Thousands of wildlife photographs are taken every day, and the study showed that we can use statistical models to cut through the noise and get valuable data for conservation. Still, relying on researchers to visit tourist groups and coordinate their photograph collection would be difficult to replicate across many areas. Luckily, that’s where wildlife tour operators could come in.

Tour operators could help collect tourist images to share with researchers. If the efforts of tourists were paired with AI that could process millions of images quickly, conservationists could have a simple and low-cost method for monitoring wildlife.

Tourist photographs are best suited for monitoring large species that live in areas often visited by tourists – species that tend to have high economic and ecological value. While this method perhaps isn’t as well suited to smaller species, it can still indirectly support their conservation by helping protect the landscapes they live in.

The line between true wilderness and landscapes modified by humans is becoming increasingly blurred, and more people are visiting wildlife in their natural habitats. This isn’t always a good thing, but maybe conservationists can use these travels to their advantage and help conserve some of the most iconic species on our planet.The Conversation

Kasim Rafiq, Postdoctoral Researcher in Wildlife Ecology and Conservation, Liverpool John Moores University

This article is republished from The Conversation under a Creative Commons license. Read the original article.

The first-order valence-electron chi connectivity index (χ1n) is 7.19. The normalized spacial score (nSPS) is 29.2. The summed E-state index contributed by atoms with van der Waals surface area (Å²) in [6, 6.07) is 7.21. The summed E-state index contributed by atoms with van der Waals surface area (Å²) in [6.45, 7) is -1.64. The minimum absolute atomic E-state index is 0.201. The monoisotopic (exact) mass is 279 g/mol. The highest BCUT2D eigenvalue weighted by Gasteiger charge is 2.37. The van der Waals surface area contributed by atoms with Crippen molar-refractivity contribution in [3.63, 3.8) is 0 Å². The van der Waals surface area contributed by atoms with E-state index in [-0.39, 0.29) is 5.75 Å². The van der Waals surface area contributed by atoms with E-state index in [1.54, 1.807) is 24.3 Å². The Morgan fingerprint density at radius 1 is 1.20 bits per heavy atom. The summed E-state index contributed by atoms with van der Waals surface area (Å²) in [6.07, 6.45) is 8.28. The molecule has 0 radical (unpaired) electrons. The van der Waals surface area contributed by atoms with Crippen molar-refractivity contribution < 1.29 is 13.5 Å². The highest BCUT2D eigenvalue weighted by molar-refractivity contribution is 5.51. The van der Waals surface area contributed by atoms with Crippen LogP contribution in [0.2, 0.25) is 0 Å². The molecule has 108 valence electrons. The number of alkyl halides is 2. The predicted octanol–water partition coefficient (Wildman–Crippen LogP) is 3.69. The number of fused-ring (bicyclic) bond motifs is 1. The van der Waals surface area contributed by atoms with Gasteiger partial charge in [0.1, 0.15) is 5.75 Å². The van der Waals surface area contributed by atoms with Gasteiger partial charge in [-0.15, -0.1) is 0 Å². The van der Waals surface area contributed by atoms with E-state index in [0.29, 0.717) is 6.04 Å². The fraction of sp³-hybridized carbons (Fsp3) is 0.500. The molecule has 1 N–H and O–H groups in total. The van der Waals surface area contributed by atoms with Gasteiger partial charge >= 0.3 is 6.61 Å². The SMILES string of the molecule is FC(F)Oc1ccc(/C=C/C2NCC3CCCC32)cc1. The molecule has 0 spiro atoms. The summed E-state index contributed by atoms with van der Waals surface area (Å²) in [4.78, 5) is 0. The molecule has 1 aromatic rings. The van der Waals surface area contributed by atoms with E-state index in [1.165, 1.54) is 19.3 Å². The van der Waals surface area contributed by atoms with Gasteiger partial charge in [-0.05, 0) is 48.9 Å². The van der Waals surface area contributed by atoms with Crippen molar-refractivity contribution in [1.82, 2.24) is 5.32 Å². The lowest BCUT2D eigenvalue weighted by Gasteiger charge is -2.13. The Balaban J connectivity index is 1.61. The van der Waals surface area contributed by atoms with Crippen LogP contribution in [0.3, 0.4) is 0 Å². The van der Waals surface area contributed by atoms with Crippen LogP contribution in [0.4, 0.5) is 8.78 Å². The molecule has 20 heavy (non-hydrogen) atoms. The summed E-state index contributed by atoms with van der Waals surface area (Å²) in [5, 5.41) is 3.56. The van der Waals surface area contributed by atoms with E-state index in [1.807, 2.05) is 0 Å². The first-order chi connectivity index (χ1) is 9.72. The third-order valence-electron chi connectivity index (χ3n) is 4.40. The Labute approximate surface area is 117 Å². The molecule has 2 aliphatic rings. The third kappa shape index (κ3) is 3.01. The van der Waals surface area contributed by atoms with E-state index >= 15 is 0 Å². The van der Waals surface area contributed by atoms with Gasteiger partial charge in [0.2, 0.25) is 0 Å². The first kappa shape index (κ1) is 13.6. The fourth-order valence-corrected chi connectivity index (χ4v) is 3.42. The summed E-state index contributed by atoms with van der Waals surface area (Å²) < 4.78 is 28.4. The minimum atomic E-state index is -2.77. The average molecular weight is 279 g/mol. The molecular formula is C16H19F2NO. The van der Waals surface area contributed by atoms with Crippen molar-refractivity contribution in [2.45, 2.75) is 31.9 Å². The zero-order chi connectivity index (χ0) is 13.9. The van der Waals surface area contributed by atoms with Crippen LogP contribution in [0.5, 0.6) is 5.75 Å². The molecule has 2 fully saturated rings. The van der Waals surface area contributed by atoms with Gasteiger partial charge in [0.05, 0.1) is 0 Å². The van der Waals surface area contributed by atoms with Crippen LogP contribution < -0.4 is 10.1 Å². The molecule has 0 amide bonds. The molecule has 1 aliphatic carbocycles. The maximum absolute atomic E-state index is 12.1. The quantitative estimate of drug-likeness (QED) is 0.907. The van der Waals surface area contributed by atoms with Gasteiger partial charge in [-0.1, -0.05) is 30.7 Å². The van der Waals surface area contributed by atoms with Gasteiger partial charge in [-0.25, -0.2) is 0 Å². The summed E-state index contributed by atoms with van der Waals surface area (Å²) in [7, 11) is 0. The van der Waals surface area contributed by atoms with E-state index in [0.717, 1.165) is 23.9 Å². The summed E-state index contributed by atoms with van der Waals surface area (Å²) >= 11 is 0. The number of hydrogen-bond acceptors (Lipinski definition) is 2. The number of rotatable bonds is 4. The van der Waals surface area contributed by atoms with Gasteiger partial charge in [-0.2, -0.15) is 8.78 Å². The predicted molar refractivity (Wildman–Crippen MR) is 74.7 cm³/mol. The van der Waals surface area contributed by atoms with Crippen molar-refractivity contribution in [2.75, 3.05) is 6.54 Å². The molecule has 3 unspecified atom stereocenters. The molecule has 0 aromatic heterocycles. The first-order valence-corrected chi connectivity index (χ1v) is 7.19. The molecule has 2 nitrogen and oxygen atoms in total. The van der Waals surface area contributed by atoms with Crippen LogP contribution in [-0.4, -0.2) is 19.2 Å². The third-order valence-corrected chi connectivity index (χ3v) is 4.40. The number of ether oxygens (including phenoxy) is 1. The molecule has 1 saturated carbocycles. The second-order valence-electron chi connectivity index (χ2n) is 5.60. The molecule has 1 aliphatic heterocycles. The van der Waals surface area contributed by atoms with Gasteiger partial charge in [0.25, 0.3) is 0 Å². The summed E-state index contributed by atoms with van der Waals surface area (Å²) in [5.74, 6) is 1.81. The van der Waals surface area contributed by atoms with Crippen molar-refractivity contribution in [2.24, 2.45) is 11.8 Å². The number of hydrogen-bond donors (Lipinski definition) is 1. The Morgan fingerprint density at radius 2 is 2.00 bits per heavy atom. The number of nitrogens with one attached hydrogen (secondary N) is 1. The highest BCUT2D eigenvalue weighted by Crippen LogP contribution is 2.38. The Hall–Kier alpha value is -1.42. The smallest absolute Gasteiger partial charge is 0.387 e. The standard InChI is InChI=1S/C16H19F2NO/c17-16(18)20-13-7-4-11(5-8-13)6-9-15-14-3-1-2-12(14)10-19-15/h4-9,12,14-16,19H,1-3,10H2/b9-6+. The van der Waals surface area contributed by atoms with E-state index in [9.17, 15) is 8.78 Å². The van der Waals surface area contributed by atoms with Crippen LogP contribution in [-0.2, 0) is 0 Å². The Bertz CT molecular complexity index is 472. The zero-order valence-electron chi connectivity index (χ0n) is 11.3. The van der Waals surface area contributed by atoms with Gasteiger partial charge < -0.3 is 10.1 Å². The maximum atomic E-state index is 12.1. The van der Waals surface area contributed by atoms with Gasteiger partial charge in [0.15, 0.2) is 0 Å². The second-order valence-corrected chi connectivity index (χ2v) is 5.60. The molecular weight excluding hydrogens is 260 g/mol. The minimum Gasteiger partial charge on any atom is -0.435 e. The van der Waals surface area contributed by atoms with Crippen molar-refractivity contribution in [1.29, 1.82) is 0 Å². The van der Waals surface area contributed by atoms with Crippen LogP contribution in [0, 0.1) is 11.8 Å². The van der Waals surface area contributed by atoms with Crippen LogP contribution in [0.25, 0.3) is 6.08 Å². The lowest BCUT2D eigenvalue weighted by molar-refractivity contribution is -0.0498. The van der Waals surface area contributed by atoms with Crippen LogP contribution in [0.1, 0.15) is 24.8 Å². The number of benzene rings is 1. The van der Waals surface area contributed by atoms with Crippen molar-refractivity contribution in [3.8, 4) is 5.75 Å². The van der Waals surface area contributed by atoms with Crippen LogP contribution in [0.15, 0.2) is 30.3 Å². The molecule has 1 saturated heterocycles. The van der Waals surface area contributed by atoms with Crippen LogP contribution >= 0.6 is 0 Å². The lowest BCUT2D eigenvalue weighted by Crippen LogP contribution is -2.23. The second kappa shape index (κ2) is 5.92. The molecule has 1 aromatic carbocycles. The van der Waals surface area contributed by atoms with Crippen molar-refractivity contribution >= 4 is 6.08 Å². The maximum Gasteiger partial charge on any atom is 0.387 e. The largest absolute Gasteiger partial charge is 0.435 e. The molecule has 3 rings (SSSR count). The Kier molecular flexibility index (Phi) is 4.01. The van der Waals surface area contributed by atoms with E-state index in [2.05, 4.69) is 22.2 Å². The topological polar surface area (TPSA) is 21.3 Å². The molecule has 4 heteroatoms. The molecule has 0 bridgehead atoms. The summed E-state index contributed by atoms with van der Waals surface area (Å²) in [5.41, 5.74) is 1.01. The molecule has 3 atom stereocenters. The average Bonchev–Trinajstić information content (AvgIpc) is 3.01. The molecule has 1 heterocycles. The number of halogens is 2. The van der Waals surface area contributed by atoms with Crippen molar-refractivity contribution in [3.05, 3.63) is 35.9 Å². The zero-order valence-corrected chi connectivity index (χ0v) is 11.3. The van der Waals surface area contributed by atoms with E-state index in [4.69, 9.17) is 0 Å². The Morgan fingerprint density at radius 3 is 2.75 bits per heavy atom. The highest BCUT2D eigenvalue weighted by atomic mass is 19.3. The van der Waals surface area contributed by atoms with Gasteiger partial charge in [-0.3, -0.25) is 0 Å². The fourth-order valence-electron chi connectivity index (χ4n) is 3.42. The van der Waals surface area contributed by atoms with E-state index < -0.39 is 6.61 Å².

Planning and Organising a Holiday Using Evernote

The link below is to an article that looks at planning and organising a holiday by using Evernote.

For more visit:

Red Centre Holiday 2016: Day 11 – Watarrka National Park, Northern Territory

It was a fairly easy day for my last day at Watarrka National Park. All I had left to do was walk the very short Kathleen Springs Walk, which only took about 1 hour to complete. It was a reasonably short drive to this section of Watarrka National Park and the walk itself was also very easy. Still, it was an early start considering just how little I had to do.

ABOVE: View from the Beginning of the Walk

ABOVE: Old Cattle Yards   BELOW: Wildflowers

ABOVE: Waterhole at the End of the Gorge   BELOW: Old Cattle Yards

Having returned to camp following the walk, I once again had a very early main meal for the day while the campsite was quiet and found that again there was no water for a lengthy period, and once again no communication from site management that the water was being turned off. Eventually I was able to clean up my gear and settle down for a lazy afternoon reading and chatting. I also made sure I had ready everything I could for the big move to Alice Springs the next day, which was going to start very early the following morning.

ABOVE & BELOW: Wildflowers

The distance travelled on this day was 52 km – giving me a total of 3516 km for the whole trip to this point.

ABOVE: Camp Site at Kings Canyon Resort

When it got dark, once again, it was the usual ‘house keeping’ before bed – updating the daily journal, reviewing the holiday budget, and without the Internet, getting the photos ready to upload.

View the Photos at:

Visit the Red Centre Holiday 2016 web page at:

Red Centre Holiday 2016: Day 10 – Watarrka National Park, Northern Territory